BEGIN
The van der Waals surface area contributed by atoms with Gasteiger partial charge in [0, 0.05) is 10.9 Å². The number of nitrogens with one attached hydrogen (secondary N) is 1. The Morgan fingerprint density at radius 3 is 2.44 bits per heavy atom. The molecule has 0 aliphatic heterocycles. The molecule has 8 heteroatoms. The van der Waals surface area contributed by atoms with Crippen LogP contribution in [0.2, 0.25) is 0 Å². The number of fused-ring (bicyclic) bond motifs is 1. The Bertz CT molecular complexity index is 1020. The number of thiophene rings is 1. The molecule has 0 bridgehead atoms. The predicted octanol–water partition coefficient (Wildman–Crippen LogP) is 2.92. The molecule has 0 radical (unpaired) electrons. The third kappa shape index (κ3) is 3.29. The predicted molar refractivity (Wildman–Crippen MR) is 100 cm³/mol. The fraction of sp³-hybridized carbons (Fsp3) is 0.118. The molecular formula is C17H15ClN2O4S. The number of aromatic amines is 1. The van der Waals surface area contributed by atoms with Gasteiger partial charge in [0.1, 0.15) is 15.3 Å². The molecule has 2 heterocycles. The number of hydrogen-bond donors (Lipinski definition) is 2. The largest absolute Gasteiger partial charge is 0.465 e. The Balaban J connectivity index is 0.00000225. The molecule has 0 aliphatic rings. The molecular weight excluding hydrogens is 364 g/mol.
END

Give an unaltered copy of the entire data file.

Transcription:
The van der Waals surface area contributed by atoms with Gasteiger partial charge in [0, 0.05) is 10.9 Å². The number of nitrogens with one attached hydrogen (secondary N) is 1. The Morgan fingerprint density at radius 3 is 2.44 bits per heavy atom. The molecule has 0 aliphatic heterocycles. The molecule has 8 heteroatoms. The van der Waals surface area contributed by atoms with Crippen LogP contribution in [0.2, 0.25) is 0 Å². The number of fused-ring (bicyclic) bond motifs is 1. The Bertz CT molecular complexity index is 1020. The number of thiophene rings is 1. The molecule has 0 bridgehead atoms. The predicted octanol–water partition coefficient (Wildman–Crippen LogP) is 2.92. The molecule has 0 radical (unpaired) electrons. The third kappa shape index (κ3) is 3.29. The predicted molar refractivity (Wildman–Crippen MR) is 100 cm³/mol. The fraction of sp³-hybridized carbons (Fsp3) is 0.118. The molecular formula is C17H15ClN2O4S. The number of aromatic amines is 1. The van der Waals surface area contributed by atoms with Gasteiger partial charge in [0.1, 0.15) is 15.3 Å². The molecule has 2 heterocycles. The number of hydrogen-bond donors (Lipinski definition) is 2. The largest absolute Gasteiger partial charge is 0.465 e. The Balaban J connectivity index is 0.00000225. The molecule has 0 aliphatic rings. The molecular weight excluding hydrogens is 364 g/mol.